The Belgian is an affable and intelligent young man who speaks several languages but it was his constant chatter about how the Blues were always a stepping stone for him that irked the Gwladys Street faithful during his time at the club.

You might not have liked his attitude at times but nit-picking over a poor first touch seems petty and criticisms for not running around as much as Denis Stracqualursi are just ridiculous.

If you’d asked me this question a decade ago I’d have said Andrei Kanchelskis without hesitation but the Russian international’s achievements over just 18-months have since been eclipsed by Lukaku, both the greatest goalscorer and indeed player for Everton in the Premier League era.

Perhaps one of the reasons that many Blues never truly took him to their hearts was that nagging realisation that because he was so good, he was never going to stick around for a prolonged period?


Elliott Breland

Wayne Rooney was the real deal at the age of 16.

Possessing pure God-given talent, the teenager mixed raw power with elegant grace on the ball and could produce explosive moments of magic from nowhere.

Everton had Rooney at his fearless, care-free best and he treated Old Trafford, Stamford Bridge and Highbury like they were the back streets of Croxteth.

Passing through the eye of a needle, hitting the target with pinpoint accuracy from anywhere on the field and driving forward with a ravenous desire to create danger, Rooney had it all.

The fact he was a boyhood Blue, growing up just down the road from Goodison Park, made his debut Premier League goal, a winner against the unbeaten Arsenal, even more special.

Sam Carroll

Who is the best Everton player of the Premier League era?

Well, you can find several different answers using different parameters.

There is the swaggering, untouchable Leighton Baines, possessing a highlight reel fit for most midfielders and wingers.

You also have the tenacious, never-say-die Tim Cahill, and his goals which fuelled the David Moyes era.

Others have a genuinely realistic claim too, and all for unique reasons. Wayne Rooney, Andrei Kanchelskis, Duncan Ferguson, Mikel Arteta and Marouane Fellaini the first to spring to mind.

But if you want the player who ticks the most boxes, it has to be Romelu Lukaku.

The club-record Premier League goalscorer, his £28m signing quickly proved to be a bargain. You will never sign a £28m striker like Lukaku again.

Lukaku had it all. On his day he was unplayable, with his pace and power matched by a venomous left foot and unerring ability to be in the right place at the right time.

It was a short and sweet love affair, but his double against Chelsea in the FA Cup in 2016 nearly took the roof off Goodison Park and he remains the only Everton player to score more than 20 goals in the Premier League in a single season.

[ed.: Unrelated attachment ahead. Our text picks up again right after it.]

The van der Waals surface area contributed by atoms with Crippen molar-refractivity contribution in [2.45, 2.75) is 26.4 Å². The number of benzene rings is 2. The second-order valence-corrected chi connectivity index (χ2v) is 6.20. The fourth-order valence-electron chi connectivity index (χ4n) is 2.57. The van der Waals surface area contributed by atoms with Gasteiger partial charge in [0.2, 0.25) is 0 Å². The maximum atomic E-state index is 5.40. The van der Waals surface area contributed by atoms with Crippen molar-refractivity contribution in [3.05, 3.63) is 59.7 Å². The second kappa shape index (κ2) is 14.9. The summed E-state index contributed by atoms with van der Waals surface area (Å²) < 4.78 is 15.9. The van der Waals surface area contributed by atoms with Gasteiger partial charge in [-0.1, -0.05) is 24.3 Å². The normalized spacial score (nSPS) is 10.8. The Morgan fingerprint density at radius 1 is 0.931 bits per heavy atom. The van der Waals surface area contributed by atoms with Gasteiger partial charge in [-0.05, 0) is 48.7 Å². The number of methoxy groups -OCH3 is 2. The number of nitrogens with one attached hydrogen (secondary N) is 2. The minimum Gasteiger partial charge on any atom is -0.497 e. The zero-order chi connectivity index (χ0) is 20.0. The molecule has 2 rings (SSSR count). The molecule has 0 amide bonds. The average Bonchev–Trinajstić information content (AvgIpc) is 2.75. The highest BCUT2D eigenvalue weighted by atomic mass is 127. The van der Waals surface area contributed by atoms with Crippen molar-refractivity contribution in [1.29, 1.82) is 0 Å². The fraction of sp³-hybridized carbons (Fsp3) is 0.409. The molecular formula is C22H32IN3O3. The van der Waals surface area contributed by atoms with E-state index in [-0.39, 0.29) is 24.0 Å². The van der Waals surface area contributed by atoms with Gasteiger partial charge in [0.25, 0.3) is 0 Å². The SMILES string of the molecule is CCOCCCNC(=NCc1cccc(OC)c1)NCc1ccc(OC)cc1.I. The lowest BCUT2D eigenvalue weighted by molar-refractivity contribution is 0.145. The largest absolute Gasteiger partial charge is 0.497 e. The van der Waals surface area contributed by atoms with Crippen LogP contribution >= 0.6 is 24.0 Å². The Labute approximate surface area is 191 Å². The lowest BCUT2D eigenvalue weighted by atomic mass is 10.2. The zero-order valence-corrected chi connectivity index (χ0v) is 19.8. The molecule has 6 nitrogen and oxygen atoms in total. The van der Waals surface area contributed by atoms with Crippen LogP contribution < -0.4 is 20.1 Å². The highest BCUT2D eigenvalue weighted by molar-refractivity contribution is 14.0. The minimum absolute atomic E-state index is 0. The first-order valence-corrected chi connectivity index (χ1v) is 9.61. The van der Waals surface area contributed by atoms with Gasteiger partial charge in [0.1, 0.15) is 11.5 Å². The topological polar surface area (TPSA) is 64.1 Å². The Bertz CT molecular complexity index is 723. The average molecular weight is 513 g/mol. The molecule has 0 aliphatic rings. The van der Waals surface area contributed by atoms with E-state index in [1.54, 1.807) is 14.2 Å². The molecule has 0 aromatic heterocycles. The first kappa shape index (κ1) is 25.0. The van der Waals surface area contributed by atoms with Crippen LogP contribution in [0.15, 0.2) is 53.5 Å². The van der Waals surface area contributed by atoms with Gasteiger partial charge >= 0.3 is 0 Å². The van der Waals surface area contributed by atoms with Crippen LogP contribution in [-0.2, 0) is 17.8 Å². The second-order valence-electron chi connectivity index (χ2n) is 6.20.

Put Lukaku into any Everton team of the modern era and he improves them tenfold.

Adam Jones

This question all centres around what “greatest” means to you.

If we were talking about technically the most gifted player in the Premier League era for Everton, then it probably would be James Rodriguez.

But if we're talking about the “greatest”, to me that marries natural ability with a connection to the supporters and a long-term influence on the side as a whole.

There's a few players who fall into that category, but I think Leighton Baines stands head and shoulders above anyone else.

At one point he was the best left-back in the Premier League and had interest from a lot of other clubs, but he made the decision to stay loyal to Everton and make himself a hero at Goodison Park.

He made that position in the squad his own for a decade, being not just a top quality player but representing the club perfectly on and off the pitch.

In the modern day, he's about as close it gets to an Everton "legend", and so he's got to go down as the greatest in the Premier League era.

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Phil Kirkbride

It takes some doing even to put yourself in contention with Leighton Baines, when discussing the club's greatest Premier League player.

Baines should be near to the top of everyone's list in this debate but there is someone else who gives the left-back a run for his money.

A player who looks as though he could be on his way back to the Premier League.

A man who has scored more goals in the Premier League era than any other Everton player? Sixty eight of them, in fact.